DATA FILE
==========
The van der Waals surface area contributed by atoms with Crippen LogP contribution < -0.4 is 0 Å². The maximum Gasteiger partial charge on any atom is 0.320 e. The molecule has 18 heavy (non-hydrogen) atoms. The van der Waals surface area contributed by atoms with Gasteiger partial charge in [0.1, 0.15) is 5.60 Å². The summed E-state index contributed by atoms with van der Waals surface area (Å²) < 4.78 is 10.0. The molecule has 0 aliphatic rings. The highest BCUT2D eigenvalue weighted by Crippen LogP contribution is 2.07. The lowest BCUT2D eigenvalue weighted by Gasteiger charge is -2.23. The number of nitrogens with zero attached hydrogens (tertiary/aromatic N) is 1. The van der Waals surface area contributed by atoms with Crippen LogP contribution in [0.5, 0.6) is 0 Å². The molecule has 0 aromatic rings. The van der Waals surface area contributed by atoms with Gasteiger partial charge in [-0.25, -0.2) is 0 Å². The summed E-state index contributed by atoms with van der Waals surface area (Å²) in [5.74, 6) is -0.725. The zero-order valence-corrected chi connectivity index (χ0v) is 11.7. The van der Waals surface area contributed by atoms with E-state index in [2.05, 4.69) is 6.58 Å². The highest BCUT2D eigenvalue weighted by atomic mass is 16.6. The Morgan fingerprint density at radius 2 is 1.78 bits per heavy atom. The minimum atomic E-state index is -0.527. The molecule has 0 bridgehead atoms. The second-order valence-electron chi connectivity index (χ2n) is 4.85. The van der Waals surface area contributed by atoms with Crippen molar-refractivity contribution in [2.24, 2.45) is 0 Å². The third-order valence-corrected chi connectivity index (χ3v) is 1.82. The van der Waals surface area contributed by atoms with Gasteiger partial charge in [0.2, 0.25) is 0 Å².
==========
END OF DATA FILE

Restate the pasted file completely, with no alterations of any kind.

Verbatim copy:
The van der Waals surface area contributed by atoms with Crippen LogP contribution < -0.4 is 0 Å². The maximum Gasteiger partial charge on any atom is 0.320 e. The molecule has 18 heavy (non-hydrogen) atoms. The van der Waals surface area contributed by atoms with Gasteiger partial charge in [0.1, 0.15) is 5.60 Å². The summed E-state index contributed by atoms with van der Waals surface area (Å²) < 4.78 is 10.0. The molecule has 0 aliphatic rings. The highest BCUT2D eigenvalue weighted by Crippen LogP contribution is 2.07. The lowest BCUT2D eigenvalue weighted by Gasteiger charge is -2.23. The number of nitrogens with zero attached hydrogens (tertiary/aromatic N) is 1. The van der Waals surface area contributed by atoms with Crippen LogP contribution in [0.5, 0.6) is 0 Å². The molecule has 0 aromatic rings. The van der Waals surface area contributed by atoms with Gasteiger partial charge in [-0.25, -0.2) is 0 Å². The summed E-state index contributed by atoms with van der Waals surface area (Å²) in [5.74, 6) is -0.725. The zero-order valence-corrected chi connectivity index (χ0v) is 11.7. The van der Waals surface area contributed by atoms with E-state index in [2.05, 4.69) is 6.58 Å². The highest BCUT2D eigenvalue weighted by atomic mass is 16.6. The Morgan fingerprint density at radius 2 is 1.78 bits per heavy atom. The minimum atomic E-state index is -0.527. The molecule has 0 bridgehead atoms. The second-order valence-electron chi connectivity index (χ2n) is 4.85. The van der Waals surface area contributed by atoms with Crippen molar-refractivity contribution in [2.24, 2.45) is 0 Å². The third-order valence-corrected chi connectivity index (χ3v) is 1.82. The van der Waals surface area contributed by atoms with Gasteiger partial charge in [0.2, 0.25) is 0 Å².